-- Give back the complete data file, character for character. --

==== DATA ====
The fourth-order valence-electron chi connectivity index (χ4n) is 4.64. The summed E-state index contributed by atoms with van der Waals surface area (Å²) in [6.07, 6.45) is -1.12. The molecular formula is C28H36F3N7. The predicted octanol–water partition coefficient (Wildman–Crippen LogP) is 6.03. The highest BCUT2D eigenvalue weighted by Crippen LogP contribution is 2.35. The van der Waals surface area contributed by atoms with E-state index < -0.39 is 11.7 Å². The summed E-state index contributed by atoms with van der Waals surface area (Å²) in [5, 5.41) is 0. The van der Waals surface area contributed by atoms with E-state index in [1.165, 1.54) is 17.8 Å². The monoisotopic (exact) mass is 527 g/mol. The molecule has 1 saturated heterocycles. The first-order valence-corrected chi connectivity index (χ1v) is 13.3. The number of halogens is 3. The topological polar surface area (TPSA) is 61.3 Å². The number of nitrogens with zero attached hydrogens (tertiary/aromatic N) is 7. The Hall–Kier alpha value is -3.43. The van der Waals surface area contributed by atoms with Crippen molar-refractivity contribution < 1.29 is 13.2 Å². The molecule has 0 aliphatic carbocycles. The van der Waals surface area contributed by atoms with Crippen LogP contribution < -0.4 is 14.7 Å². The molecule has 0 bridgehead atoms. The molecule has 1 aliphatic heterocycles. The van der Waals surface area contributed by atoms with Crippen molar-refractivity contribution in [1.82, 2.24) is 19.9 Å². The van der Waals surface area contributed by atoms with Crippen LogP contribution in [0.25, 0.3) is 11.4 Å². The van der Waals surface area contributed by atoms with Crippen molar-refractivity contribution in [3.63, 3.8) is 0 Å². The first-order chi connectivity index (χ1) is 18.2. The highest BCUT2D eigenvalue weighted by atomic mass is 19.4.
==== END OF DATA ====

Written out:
The fourth-order valence-electron chi connectivity index (χ4n) is 4.64. The summed E-state index contributed by atoms with van der Waals surface area (Å²) in [6.07, 6.45) is -1.12. The molecular formula is C28H36F3N7. The predicted octanol–water partition coefficient (Wildman–Crippen LogP) is 6.03. The highest BCUT2D eigenvalue weighted by Crippen LogP contribution is 2.35. The van der Waals surface area contributed by atoms with E-state index < -0.39 is 11.7 Å². The summed E-state index contributed by atoms with van der Waals surface area (Å²) in [5, 5.41) is 0. The van der Waals surface area contributed by atoms with E-state index in [1.165, 1.54) is 17.8 Å². The monoisotopic (exact) mass is 527 g/mol. The molecule has 1 saturated heterocycles. The first-order valence-corrected chi connectivity index (χ1v) is 13.3. The number of halogens is 3. The topological polar surface area (TPSA) is 61.3 Å². The number of nitrogens with zero attached hydrogens (tertiary/aromatic N) is 7. The Hall–Kier alpha value is -3.43. The van der Waals surface area contributed by atoms with Crippen molar-refractivity contribution < 1.29 is 13.2 Å². The molecule has 0 aliphatic carbocycles. The van der Waals surface area contributed by atoms with Crippen LogP contribution < -0.4 is 14.7 Å². The molecule has 0 bridgehead atoms. The molecule has 1 aliphatic heterocycles. The van der Waals surface area contributed by atoms with Crippen molar-refractivity contribution in [1.82, 2.24) is 19.9 Å². The van der Waals surface area contributed by atoms with Crippen LogP contribution in [0.25, 0.3) is 11.4 Å². The van der Waals surface area contributed by atoms with Crippen molar-refractivity contribution in [3.63, 3.8) is 0 Å². The first-order chi connectivity index (χ1) is 18.2. The highest BCUT2D eigenvalue weighted by atomic mass is 19.4.